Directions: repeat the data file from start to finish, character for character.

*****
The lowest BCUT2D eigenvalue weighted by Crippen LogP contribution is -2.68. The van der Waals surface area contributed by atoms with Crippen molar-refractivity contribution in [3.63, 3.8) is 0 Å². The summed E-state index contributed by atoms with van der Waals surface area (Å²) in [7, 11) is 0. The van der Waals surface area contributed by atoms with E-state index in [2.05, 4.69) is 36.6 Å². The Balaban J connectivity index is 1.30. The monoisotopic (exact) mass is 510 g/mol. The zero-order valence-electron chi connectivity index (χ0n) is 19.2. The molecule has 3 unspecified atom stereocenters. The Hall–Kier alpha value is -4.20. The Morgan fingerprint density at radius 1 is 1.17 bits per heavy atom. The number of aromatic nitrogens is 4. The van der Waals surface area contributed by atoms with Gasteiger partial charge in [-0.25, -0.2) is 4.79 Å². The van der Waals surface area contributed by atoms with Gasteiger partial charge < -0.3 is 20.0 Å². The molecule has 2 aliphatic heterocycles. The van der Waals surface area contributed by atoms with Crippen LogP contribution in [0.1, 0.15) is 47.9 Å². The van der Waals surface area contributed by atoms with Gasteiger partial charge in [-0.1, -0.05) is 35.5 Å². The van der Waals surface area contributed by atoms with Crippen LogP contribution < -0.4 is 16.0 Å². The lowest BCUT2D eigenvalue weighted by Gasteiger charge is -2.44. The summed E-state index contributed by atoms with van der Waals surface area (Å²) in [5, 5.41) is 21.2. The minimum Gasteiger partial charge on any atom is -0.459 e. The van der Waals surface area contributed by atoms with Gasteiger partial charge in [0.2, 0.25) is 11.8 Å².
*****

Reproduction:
The lowest BCUT2D eigenvalue weighted by Crippen LogP contribution is -2.68. The van der Waals surface area contributed by atoms with Crippen molar-refractivity contribution in [3.63, 3.8) is 0 Å². The summed E-state index contributed by atoms with van der Waals surface area (Å²) in [7, 11) is 0. The van der Waals surface area contributed by atoms with E-state index in [2.05, 4.69) is 36.6 Å². The Balaban J connectivity index is 1.30. The monoisotopic (exact) mass is 510 g/mol. The zero-order valence-electron chi connectivity index (χ0n) is 19.2. The molecule has 3 unspecified atom stereocenters. The Hall–Kier alpha value is -4.20. The Morgan fingerprint density at radius 1 is 1.17 bits per heavy atom. The number of aromatic nitrogens is 4. The van der Waals surface area contributed by atoms with Gasteiger partial charge in [-0.25, -0.2) is 4.79 Å². The van der Waals surface area contributed by atoms with Gasteiger partial charge < -0.3 is 20.0 Å². The molecule has 2 aliphatic heterocycles. The van der Waals surface area contributed by atoms with Crippen LogP contribution in [0.1, 0.15) is 47.9 Å². The van der Waals surface area contributed by atoms with Gasteiger partial charge in [-0.1, -0.05) is 35.5 Å². The van der Waals surface area contributed by atoms with Crippen LogP contribution < -0.4 is 16.0 Å². The lowest BCUT2D eigenvalue weighted by Gasteiger charge is -2.44. The summed E-state index contributed by atoms with van der Waals surface area (Å²) in [5, 5.41) is 21.2. The minimum Gasteiger partial charge on any atom is -0.459 e. The van der Waals surface area contributed by atoms with Gasteiger partial charge in [0.2, 0.25) is 11.8 Å².